1 (context intransitive English) To speak with the jargon of a class or subgroup. 2 (context intransitive English) To speak in set phrases. 3 (context intransitive English) To preach in a singsong fashion, especially in a false or empty manner. 4 (context intransitive heraldry English) Of a blazon, to make a pun that references the bearer of a coat of arms. 5 (context obsolete English) To sell by auction, or bid at an auction. Etymology 2
n. 1 (context obsolete English) corner, niche 2 slope, the angle at which something is set. 3 An outer or external angle. 4 An inclination from a horizontal or vertical line; a slope or bevel; a tilt. 5 A movement or throw that overturns something. 6 A sudden thrust, push, kick, or other impulse, producing a bias or change of direction; also, the bias or turn so give. 7 (context coopering English) A segment forming a side piece in the head of a cask. 8 A segment of the rim of a wooden cogwheel. 9 (context nautical English) A piece of wood laid upon the deck of a vessel to support the bulkheads. vb. 1 (context transitive English) To set (something) at an angle. 2 (context transitive English) To give a sudden turn or new direction to. 3 (context transitive English) To bevel an edge or corner. 4 (context transitive English) To overturn so that the contents are empty. Etymology 3
vb. (context transitive English) To divide or parcel out. Etymology 4
(context British dialect English) lively, lusty. alt. (context British dialect English) lively, lusty.
Douglas Harper's Etymology Dictionary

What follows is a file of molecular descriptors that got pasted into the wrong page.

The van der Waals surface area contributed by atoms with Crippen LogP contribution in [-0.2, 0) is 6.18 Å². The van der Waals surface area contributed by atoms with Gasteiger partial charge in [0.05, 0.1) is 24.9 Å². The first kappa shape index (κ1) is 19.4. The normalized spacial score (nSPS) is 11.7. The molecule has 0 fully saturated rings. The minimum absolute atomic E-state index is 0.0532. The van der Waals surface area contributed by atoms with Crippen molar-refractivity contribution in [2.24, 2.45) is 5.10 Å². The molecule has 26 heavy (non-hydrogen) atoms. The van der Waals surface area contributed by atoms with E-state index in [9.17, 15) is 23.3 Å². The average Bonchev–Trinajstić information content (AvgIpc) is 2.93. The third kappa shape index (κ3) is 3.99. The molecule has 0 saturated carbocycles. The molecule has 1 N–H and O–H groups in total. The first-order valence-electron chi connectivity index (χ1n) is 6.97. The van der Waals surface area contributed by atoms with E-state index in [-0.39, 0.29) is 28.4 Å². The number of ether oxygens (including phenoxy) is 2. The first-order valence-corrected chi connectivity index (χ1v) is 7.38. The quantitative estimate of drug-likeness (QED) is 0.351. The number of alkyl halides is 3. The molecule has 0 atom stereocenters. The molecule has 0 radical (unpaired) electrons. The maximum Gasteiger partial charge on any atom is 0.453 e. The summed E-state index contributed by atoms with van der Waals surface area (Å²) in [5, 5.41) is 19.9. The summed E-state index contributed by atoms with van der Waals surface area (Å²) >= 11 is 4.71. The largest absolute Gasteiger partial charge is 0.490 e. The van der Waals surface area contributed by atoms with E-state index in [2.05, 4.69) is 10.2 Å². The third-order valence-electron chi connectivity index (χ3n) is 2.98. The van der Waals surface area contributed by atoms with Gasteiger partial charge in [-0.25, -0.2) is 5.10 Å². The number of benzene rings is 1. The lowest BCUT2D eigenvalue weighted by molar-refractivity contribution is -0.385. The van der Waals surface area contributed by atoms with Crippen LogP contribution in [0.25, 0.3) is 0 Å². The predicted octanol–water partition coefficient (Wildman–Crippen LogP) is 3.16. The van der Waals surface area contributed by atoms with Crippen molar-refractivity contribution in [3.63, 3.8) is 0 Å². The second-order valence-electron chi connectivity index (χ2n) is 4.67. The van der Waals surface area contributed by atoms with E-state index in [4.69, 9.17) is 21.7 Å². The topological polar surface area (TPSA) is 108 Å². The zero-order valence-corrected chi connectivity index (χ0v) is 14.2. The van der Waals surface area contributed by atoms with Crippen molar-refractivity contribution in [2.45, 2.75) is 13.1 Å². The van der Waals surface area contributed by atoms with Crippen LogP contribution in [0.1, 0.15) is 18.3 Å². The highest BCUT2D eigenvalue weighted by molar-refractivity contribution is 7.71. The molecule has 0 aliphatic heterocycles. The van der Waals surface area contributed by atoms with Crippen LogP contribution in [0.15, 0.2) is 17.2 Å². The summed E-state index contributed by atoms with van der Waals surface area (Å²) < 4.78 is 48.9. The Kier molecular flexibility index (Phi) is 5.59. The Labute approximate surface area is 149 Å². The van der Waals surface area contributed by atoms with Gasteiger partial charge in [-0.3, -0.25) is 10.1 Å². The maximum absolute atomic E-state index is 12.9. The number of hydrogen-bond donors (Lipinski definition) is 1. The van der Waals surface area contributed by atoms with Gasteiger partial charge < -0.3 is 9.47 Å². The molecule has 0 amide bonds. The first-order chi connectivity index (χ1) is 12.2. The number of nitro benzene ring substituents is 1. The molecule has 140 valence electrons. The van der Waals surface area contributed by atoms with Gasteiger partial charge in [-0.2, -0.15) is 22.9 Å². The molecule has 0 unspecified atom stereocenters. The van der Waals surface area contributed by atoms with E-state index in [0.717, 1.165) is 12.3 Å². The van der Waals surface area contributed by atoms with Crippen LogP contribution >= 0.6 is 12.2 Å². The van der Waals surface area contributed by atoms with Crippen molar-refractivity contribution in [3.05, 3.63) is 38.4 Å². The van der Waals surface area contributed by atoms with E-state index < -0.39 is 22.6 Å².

"slope, slant," late 14c., Scottish, "edge, brink," from Old North French cant "corner" (perhaps via Middle Low German kante or Middle Dutch kant), from Vulgar Latin *canthus, from Latin cantus "iron tire of a wheel," possibly from a Celtic word meaning "rim of wheel, edge" (compare Welsh cant "bordering of a circle, tire, edge," Breton cant "circle"), from PIE *kam-bo- "corner, bend," from root *kemb- "to bend, turn, change" (cognates: Greek kanthos "corner of the eye," Russian kutu "corner").
"insincere talk," 1709, earlier it was slang for "whining of beggars" (1640s), from the verb in this sense (1560s), from Old North French canter (Old French chanter) "to sing, chant," from Latin cantare, frequentative of canere "to sing" (see chant (v.)). Sense in English developed after 1680 to mean the jargon of criminals and vagabonds, thence applied contemptuously by any sect or school to the phraseology of its rival.\n\n... Slang is universal, whilst Cant is restricted in usage to certain classes of the community: thieves, vagrom men, and -- well, their associates. ... Slang boasts a quasi-respectability denied to Cant, though Cant is frequently more enduring, its use continuing without variation of meaning for many generations.